McAdam: Sox skid won't last long like this

McAdam: Sox skid won't last long like this
May 10, 2013, 12:30 pm
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No, the Red Sox are not this bad, 1-6-in-their-last-seven bad.
By the same token, they weren't as good as they suggested when they streaked to a 20-8 start, earning them the best record in baseball.
As a matter of fact, teams are seldom as good as they look when they're winning, and seldom as bad as they are when they're losing, as the Red Sox did, again, Thursday night.
That's not to say that there aren't some discouraging signs in the last week.
For one thing, there's the generally sloppy play that's been exhibited. John Lackey's throwing error in the sixth opened the way for a four-run inning for the Minnesota Twins, turning what had been a one-run lead into a three-run deficit in a hurry.
Lackey's errant throw to second on what looked to be an inning-ending, rally-killing double-play ball was, in fact, one of two miscues in that inning. Catcher David Ross bemoaned his inability to properly apply a swipe tag to the plate on a sacrifice fly to right which immediately followed Lackey's gaffe.
That inning symbolized the Red Sox' less-than-crisp play in the last week. After committing just nine errors in their first 27 games, the Sox have bungled their way to 11 errors in their last seven games.
On at least two occasions, those miscues led directly to a loss. Last Saturday, Will Middlebrooks' error in Texas helped undo the Sox, and Thursday night, Lackey was equally culpable in the 5-3 setback to Minnesota.
It's unlikely that the Red Sox will continue such sloppy play in the field, since, only at first base could the team be considered defensively suspect.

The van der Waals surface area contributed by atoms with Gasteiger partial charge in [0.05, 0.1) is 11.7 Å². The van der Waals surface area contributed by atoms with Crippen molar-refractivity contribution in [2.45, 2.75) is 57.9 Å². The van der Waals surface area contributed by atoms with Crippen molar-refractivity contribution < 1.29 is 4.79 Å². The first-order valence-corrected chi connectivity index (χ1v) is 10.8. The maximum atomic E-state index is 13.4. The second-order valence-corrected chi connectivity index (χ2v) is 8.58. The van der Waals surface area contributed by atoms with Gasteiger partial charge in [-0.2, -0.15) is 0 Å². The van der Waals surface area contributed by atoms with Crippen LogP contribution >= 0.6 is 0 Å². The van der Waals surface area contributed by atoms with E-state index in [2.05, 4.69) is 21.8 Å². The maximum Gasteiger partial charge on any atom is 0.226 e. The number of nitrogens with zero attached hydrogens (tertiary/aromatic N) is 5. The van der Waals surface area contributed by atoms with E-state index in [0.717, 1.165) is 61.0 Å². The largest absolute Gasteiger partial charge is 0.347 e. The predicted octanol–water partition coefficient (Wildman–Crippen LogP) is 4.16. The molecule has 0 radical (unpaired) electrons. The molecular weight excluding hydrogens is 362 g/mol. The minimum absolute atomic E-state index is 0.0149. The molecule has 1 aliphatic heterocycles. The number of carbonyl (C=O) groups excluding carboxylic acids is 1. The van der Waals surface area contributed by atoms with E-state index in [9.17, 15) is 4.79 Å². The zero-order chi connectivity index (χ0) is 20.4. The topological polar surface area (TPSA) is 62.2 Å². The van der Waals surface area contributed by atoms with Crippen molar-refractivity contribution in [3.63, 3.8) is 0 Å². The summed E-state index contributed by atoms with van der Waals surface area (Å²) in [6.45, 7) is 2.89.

Rather, the downturn in the field is cyclical, a sort of evening-out that happens over the course of a long, 162-game season.
Manager John Farrell said as much Thursday in his post-game press conference, when asked about the slipshod defense.
"I think it might be more the leveling out of the game itself," Farrell said.
Ironically, the area in which the Red Sox could have expected to experience some dropoff in performance -- their injury-racked bullpen -- hasn't directly failed them.
The past week's skid had been mostly the fault of inconsistent starting pitching, poor situational hitting (they stranded 10 more baserunners on Thursday night) and the aforementioned leaky defense.
Joel Hanrahan's disappearance for the next couple of months will prove problematic, since it robs the Sox of an experienced late-inning option and will force the club to find someone who can help Koji Uehara and Junichi Tazawa handle the seventh and eighth innings -- less the latter two have their arms fall off before the All-Star break.
So the Sox have suffered their slump; it's unlikely to break them or send them drifting out of contention.
The American League East may be competitive, but it's not full of perfect teams. Each is flawed, and none -- the Red Sox included -- seem capble of running off with the division.
The trick will be for teams to avoid having the inevitable rough patches turn into anything more substantial. So unless this past week is some indication that the Red Sox won't be able to make routine plays, or prove themselves incapable of ever producing a big hit with men in scoring position, their losing streak is unlikely to last long enough to doom them.